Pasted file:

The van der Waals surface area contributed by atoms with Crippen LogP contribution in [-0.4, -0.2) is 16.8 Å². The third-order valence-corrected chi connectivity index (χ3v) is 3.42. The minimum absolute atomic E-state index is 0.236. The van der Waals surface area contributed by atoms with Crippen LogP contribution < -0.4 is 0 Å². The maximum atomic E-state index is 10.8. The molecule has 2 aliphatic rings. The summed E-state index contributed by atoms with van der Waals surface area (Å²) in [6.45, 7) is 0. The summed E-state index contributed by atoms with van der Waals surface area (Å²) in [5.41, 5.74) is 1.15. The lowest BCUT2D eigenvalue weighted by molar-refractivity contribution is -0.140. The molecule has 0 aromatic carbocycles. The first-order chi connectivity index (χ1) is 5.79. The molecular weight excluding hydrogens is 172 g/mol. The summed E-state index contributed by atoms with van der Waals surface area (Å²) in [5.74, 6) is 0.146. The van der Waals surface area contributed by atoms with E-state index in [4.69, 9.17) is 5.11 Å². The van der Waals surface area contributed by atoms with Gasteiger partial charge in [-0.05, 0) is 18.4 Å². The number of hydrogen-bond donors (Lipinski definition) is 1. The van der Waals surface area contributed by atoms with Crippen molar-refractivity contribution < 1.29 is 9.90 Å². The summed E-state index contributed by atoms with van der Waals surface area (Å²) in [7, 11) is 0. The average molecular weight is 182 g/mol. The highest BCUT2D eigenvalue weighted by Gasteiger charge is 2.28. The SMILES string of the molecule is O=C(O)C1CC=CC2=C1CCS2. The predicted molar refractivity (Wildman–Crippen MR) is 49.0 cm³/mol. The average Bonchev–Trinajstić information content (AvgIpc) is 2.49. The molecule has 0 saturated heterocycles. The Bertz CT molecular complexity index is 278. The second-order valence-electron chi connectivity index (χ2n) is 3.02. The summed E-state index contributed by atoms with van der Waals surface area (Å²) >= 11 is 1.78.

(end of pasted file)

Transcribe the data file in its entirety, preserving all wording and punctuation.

The van der Waals surface area contributed by atoms with Crippen LogP contribution in [-0.4, -0.2) is 16.8 Å². The third-order valence-corrected chi connectivity index (χ3v) is 3.42. The minimum absolute atomic E-state index is 0.236. The van der Waals surface area contributed by atoms with Crippen LogP contribution < -0.4 is 0 Å². The maximum atomic E-state index is 10.8. The molecule has 2 aliphatic rings. The summed E-state index contributed by atoms with van der Waals surface area (Å²) in [6.45, 7) is 0. The summed E-state index contributed by atoms with van der Waals surface area (Å²) in [5.41, 5.74) is 1.15. The lowest BCUT2D eigenvalue weighted by molar-refractivity contribution is -0.140. The molecule has 0 aromatic carbocycles. The first-order chi connectivity index (χ1) is 5.79. The molecular weight excluding hydrogens is 172 g/mol. The summed E-state index contributed by atoms with van der Waals surface area (Å²) in [5.74, 6) is 0.146. The van der Waals surface area contributed by atoms with E-state index in [4.69, 9.17) is 5.11 Å². The van der Waals surface area contributed by atoms with Gasteiger partial charge in [-0.05, 0) is 18.4 Å². The number of hydrogen-bond donors (Lipinski definition) is 1. The van der Waals surface area contributed by atoms with Crippen molar-refractivity contribution < 1.29 is 9.90 Å². The summed E-state index contributed by atoms with van der Waals surface area (Å²) in [7, 11) is 0. The average molecular weight is 182 g/mol. The highest BCUT2D eigenvalue weighted by Gasteiger charge is 2.28. The SMILES string of the molecule is O=C(O)C1CC=CC2=C1CCS2. The predicted molar refractivity (Wildman–Crippen MR) is 49.0 cm³/mol. The average Bonchev–Trinajstić information content (AvgIpc) is 2.49. The molecule has 0 saturated heterocycles. The Bertz CT molecular complexity index is 278. The second-order valence-electron chi connectivity index (χ2n) is 3.02. The summed E-state index contributed by atoms with van der Waals surface area (Å²) >= 11 is 1.78.